comments_image Comments

Water Too Dangerous to Drink: What Life's Like in California's Farming Communities

State officials know the primary sources of contamination, just how extensive it is and who's shouldering the burden. But will anything be done?

Continued from previous page


The number of people exposed will likely grow. It can take decades for nitrates to travel from the soil surface to ground water.

“We know we can’t stop all sources tomorrow and that there will be a time lag until we get the situation under control,” said Thomas Harter, a ground water hydrologist who led the UC Davis study. “We will definitely see an increase in nitrate contamination over the next 10 or 20 years.”

Hidden Hazards

Jessica Sanchez fills a glass from the tap and holds it up to the light. The water appears cloudy, almost opaque, as particles swirl around. After a few minutes, the particles settle, and the water looks normal.

That’s precisely the trouble, water activists say. You can’t see or taste nitrates. “If you have sulfur or manganese in your water, it looks brown and gross and you quit drinking it before it poisons you,” said Jennifer Clary, a policy analyst with  Clean Water Action. “But with nitrates, you don’t.”

Nitrates become toxic when bacteria in saliva and the gut convert them to nitrites, which in turn convert hemoglobin into methemoglobin, which can’t deliver oxygen to tissues. Babies are vulnerable in part because their immature stomachs harbor abundant nitrite-producing bacteria.

Affected infants have trouble breathing and develop cyanosis, a blue-gray or purple tint to their skin, giving methemoglobinemia its common name, blue baby syndrome. Left untreated, babies develop brain damage, and eventually suffocate. Studies have linked high nitrate exposures in adults with miscarriage, digestive disorders, thyroid damage and cancer.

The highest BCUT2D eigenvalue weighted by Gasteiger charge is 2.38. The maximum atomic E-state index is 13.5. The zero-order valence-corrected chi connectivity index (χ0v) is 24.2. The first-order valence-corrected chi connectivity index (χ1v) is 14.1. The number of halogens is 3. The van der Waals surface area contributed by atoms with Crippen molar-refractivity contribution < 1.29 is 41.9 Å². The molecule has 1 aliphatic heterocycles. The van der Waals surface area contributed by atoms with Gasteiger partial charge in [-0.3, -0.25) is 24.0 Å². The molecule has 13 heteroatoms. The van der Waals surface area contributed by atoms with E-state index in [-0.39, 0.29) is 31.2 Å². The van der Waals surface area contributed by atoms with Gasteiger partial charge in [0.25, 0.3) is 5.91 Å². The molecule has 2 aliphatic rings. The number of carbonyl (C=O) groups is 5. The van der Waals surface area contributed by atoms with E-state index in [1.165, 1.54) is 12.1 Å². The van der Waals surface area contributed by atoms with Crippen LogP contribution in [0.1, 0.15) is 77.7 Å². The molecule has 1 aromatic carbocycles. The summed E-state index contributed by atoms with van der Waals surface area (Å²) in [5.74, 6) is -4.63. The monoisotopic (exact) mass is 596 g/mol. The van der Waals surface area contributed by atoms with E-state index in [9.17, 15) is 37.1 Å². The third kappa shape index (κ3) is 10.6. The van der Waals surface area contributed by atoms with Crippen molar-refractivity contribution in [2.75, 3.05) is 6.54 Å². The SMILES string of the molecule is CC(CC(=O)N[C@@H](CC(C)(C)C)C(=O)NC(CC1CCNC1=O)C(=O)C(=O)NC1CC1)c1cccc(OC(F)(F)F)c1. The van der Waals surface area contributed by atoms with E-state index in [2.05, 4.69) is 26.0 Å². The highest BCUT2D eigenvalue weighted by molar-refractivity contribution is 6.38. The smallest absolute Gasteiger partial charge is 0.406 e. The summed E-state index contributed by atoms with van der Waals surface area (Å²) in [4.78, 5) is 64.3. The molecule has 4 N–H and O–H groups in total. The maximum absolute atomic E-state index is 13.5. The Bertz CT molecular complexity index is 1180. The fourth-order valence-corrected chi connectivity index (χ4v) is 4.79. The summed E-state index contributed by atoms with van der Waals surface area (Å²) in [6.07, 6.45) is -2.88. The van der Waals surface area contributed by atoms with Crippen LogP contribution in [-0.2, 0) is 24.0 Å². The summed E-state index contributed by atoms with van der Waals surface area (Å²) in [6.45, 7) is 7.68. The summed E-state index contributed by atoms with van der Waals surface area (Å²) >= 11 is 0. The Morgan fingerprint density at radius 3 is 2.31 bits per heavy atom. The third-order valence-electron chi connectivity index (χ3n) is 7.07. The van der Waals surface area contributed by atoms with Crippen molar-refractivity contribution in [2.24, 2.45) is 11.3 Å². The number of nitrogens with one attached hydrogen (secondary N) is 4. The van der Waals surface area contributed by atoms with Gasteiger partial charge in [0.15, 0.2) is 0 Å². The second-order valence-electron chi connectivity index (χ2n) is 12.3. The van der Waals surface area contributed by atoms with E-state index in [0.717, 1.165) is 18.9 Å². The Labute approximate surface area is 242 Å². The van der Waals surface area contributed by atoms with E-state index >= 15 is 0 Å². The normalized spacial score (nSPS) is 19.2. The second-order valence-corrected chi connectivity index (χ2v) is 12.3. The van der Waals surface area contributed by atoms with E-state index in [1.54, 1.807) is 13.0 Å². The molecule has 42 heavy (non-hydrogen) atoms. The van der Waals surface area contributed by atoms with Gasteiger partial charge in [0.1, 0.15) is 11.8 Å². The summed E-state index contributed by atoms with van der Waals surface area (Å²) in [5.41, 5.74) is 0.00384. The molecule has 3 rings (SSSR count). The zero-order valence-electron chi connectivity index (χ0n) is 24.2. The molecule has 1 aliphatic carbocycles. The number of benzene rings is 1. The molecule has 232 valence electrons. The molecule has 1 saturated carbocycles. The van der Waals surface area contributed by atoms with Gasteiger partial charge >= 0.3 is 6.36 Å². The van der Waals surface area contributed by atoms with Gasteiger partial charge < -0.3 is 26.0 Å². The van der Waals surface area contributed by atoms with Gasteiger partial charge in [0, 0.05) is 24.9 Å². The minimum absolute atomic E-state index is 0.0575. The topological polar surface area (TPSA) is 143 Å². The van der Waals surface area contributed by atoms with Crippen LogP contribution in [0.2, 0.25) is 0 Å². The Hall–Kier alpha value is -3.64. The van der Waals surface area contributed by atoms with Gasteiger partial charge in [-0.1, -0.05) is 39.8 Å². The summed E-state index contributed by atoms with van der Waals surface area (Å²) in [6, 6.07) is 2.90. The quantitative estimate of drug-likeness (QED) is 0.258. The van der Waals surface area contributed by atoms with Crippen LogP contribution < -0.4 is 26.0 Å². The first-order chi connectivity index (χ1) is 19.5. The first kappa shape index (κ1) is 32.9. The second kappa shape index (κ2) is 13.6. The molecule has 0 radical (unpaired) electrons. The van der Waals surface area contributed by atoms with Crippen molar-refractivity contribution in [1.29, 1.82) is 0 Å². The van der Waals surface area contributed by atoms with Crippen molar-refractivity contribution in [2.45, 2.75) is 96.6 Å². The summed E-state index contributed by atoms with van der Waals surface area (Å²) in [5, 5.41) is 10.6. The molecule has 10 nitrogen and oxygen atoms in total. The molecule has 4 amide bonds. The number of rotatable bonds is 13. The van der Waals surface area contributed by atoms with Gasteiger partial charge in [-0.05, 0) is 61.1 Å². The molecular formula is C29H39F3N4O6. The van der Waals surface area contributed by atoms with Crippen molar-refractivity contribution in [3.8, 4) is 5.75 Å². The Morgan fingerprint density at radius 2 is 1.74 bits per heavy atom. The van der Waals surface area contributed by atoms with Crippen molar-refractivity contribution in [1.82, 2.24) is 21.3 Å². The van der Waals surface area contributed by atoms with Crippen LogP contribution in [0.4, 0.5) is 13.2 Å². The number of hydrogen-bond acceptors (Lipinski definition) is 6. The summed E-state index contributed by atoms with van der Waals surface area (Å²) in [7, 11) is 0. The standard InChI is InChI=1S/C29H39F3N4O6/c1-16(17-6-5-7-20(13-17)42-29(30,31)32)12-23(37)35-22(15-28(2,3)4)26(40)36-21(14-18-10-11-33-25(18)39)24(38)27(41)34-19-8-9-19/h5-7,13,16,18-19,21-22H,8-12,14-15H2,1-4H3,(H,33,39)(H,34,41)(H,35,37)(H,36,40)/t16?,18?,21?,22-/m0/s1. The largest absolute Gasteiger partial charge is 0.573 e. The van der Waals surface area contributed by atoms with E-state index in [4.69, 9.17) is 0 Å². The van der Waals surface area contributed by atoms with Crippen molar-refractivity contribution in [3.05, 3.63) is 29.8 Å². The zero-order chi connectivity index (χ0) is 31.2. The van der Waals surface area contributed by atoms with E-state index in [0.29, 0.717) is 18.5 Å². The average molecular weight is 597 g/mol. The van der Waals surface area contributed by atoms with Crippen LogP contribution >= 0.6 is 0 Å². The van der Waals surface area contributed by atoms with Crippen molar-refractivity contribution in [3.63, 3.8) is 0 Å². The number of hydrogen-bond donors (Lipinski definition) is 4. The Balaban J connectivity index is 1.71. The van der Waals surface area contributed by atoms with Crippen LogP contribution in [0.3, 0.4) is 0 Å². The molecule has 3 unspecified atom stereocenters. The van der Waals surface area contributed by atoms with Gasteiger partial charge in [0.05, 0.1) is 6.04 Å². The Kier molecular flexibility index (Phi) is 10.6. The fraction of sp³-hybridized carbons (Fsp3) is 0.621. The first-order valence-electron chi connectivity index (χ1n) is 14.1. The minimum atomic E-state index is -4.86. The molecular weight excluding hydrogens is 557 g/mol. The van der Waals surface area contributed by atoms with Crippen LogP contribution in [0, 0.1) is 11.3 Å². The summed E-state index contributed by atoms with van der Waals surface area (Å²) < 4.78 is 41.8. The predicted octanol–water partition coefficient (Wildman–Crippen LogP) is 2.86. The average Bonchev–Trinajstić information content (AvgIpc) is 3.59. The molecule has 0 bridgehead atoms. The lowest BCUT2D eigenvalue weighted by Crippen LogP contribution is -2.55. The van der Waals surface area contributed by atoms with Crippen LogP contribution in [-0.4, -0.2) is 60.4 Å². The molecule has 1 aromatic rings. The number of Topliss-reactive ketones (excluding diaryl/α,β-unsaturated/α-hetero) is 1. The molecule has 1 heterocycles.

Health experts worry that people don’t know about the risks and that doctors may not consider nitrate exposure in their diagnoses.

Dr. Mark Miller used to treat patients in Chico, in the northern Central Valley, where some wells had nitrate levels 10 to 15 times higher than the federal standard. “But there was no awareness among clinicians and no effort from public health authorities to check wells and inform people about this hazard,” said Miller, director of the state’s Children’s Environmental Health Program and head of the University of California, San Francisco Pediatric Environmental Health Specialty Unit.

Doctors might see a newborn that was failing to thrive or had cyanosis and not even think to ask about nitrates, Miller said.

The majority of the at-risk residents get their water from public systems, many of which rely on a single well. East Orosi has two public wells and both regularly have unsafe nitrate levels. Managers of the town’s volunteer water board – the East Orosi Community Services District – did not respond to repeated requests for comment.

Sanchez went to Orosi High School, where administrators posted signs warning students not to drink the water. School officials dug a new well, only to find nitrates there, too.

For years, Dias, Sanchez’s mother, had to buy bottled water for her kids to take to school, on top of the water she bought for her home.

Dias makes $7.50 an hour picking fruit, and pays $60 a month for her tap water and up to $75 a month to fill jugs with water from a vending machine. That’s nearly five times more than the average San Franciscan, who earns about $45,000 a year and pays just $28 a month for some of the nation’s best tap water, drawn from Sierra Nevada snowmelt.

“If you looked at people’s water rates, you’d think we were rich,” said Susana De Anda, co-founder of the Visalia-based nonprofit  Community Water Center. “The reality is that we’re making sacrifices just to have safe drinking water in the home.”

See more stories tagged with: